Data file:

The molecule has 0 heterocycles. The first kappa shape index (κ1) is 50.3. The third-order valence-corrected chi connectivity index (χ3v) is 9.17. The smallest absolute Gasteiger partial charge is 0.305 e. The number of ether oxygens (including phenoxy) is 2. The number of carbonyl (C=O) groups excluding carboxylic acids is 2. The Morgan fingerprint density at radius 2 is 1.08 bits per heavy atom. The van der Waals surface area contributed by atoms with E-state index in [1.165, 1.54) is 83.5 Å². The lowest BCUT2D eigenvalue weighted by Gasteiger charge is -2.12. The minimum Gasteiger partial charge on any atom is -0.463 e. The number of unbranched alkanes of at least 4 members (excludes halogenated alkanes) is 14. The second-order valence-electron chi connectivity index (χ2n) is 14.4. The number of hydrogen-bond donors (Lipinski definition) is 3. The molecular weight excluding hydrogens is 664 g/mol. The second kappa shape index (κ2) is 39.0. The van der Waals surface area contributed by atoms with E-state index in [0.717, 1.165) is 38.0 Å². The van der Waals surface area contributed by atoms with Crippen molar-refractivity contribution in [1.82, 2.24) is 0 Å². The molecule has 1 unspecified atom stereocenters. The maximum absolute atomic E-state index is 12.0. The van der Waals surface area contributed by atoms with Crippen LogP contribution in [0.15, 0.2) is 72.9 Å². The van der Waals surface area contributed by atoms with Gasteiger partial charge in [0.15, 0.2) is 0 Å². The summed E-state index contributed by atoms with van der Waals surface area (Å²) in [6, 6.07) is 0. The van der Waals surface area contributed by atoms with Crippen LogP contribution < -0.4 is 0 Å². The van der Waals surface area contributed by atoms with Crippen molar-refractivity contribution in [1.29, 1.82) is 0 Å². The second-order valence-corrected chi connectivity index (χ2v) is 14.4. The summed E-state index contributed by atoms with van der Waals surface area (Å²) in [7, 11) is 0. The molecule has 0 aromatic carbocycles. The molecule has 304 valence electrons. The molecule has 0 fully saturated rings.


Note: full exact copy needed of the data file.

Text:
The molecule has 0 heterocycles. The first kappa shape index (κ1) is 50.3. The third-order valence-corrected chi connectivity index (χ3v) is 9.17. The smallest absolute Gasteiger partial charge is 0.305 e. The number of ether oxygens (including phenoxy) is 2. The number of carbonyl (C=O) groups excluding carboxylic acids is 2. The Morgan fingerprint density at radius 2 is 1.08 bits per heavy atom. The van der Waals surface area contributed by atoms with E-state index in [1.165, 1.54) is 83.5 Å². The lowest BCUT2D eigenvalue weighted by Gasteiger charge is -2.12. The minimum Gasteiger partial charge on any atom is -0.463 e. The number of unbranched alkanes of at least 4 members (excludes halogenated alkanes) is 14. The second-order valence-electron chi connectivity index (χ2n) is 14.4. The number of hydrogen-bond donors (Lipinski definition) is 3. The molecular weight excluding hydrogens is 664 g/mol. The second kappa shape index (κ2) is 39.0. The van der Waals surface area contributed by atoms with E-state index in [0.717, 1.165) is 38.0 Å². The van der Waals surface area contributed by atoms with Crippen molar-refractivity contribution in [1.82, 2.24) is 0 Å². The molecule has 1 unspecified atom stereocenters. The maximum absolute atomic E-state index is 12.0. The van der Waals surface area contributed by atoms with Crippen LogP contribution in [0.15, 0.2) is 72.9 Å². The van der Waals surface area contributed by atoms with Gasteiger partial charge in [0.15, 0.2) is 0 Å². The summed E-state index contributed by atoms with van der Waals surface area (Å²) in [6, 6.07) is 0. The van der Waals surface area contributed by atoms with Crippen LogP contribution < -0.4 is 0 Å². The van der Waals surface area contributed by atoms with Crippen molar-refractivity contribution in [1.29, 1.82) is 0 Å². The second-order valence-corrected chi connectivity index (χ2v) is 14.4. The summed E-state index contributed by atoms with van der Waals surface area (Å²) in [7, 11) is 0. The molecule has 0 aromatic carbocycles. The molecule has 304 valence electrons. The molecule has 0 fully saturated rings.